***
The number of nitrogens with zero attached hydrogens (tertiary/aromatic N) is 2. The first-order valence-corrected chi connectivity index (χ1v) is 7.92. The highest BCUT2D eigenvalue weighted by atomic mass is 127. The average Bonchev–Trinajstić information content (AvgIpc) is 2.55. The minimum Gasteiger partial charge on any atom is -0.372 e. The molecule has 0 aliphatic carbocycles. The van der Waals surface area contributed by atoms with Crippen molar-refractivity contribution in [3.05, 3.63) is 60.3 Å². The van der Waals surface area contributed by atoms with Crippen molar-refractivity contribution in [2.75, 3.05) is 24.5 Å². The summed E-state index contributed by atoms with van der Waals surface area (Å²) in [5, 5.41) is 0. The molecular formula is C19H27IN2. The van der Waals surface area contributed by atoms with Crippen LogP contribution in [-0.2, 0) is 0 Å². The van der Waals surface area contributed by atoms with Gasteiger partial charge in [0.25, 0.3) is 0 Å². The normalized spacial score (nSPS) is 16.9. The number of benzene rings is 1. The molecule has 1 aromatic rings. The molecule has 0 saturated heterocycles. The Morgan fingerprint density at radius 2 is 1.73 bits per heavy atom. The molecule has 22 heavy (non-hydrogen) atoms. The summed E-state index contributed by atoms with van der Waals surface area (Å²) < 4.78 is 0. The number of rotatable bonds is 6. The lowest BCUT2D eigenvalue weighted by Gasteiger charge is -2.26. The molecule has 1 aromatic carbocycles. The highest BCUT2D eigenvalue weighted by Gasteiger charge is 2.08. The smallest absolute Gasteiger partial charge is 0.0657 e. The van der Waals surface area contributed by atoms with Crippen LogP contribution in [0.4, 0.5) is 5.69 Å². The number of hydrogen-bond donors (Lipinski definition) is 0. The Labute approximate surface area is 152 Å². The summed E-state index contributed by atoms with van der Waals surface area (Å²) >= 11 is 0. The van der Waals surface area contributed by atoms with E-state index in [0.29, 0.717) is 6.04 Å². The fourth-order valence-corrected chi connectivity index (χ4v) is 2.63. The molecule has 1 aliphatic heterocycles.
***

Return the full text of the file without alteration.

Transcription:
The number of nitrogens with zero attached hydrogens (tertiary/aromatic N) is 2. The first-order valence-corrected chi connectivity index (χ1v) is 7.92. The highest BCUT2D eigenvalue weighted by atomic mass is 127. The average Bonchev–Trinajstić information content (AvgIpc) is 2.55. The minimum Gasteiger partial charge on any atom is -0.372 e. The molecule has 0 aliphatic carbocycles. The van der Waals surface area contributed by atoms with Crippen molar-refractivity contribution in [3.05, 3.63) is 60.3 Å². The van der Waals surface area contributed by atoms with Crippen molar-refractivity contribution in [2.75, 3.05) is 24.5 Å². The summed E-state index contributed by atoms with van der Waals surface area (Å²) in [5, 5.41) is 0. The molecular formula is C19H27IN2. The van der Waals surface area contributed by atoms with Crippen LogP contribution in [-0.2, 0) is 0 Å². The van der Waals surface area contributed by atoms with Gasteiger partial charge in [0.25, 0.3) is 0 Å². The normalized spacial score (nSPS) is 16.9. The number of benzene rings is 1. The molecule has 1 aromatic rings. The molecule has 0 saturated heterocycles. The Morgan fingerprint density at radius 2 is 1.73 bits per heavy atom. The molecule has 22 heavy (non-hydrogen) atoms. The summed E-state index contributed by atoms with van der Waals surface area (Å²) < 4.78 is 0. The number of rotatable bonds is 6. The lowest BCUT2D eigenvalue weighted by Gasteiger charge is -2.26. The molecule has 1 aromatic carbocycles. The highest BCUT2D eigenvalue weighted by Gasteiger charge is 2.08. The smallest absolute Gasteiger partial charge is 0.0657 e. The van der Waals surface area contributed by atoms with Crippen LogP contribution in [0.4, 0.5) is 5.69 Å². The number of hydrogen-bond donors (Lipinski definition) is 0. The Labute approximate surface area is 152 Å². The summed E-state index contributed by atoms with van der Waals surface area (Å²) >= 11 is 0. The van der Waals surface area contributed by atoms with E-state index in [0.29, 0.717) is 6.04 Å². The fourth-order valence-corrected chi connectivity index (χ4v) is 2.63. The molecule has 1 aliphatic heterocycles.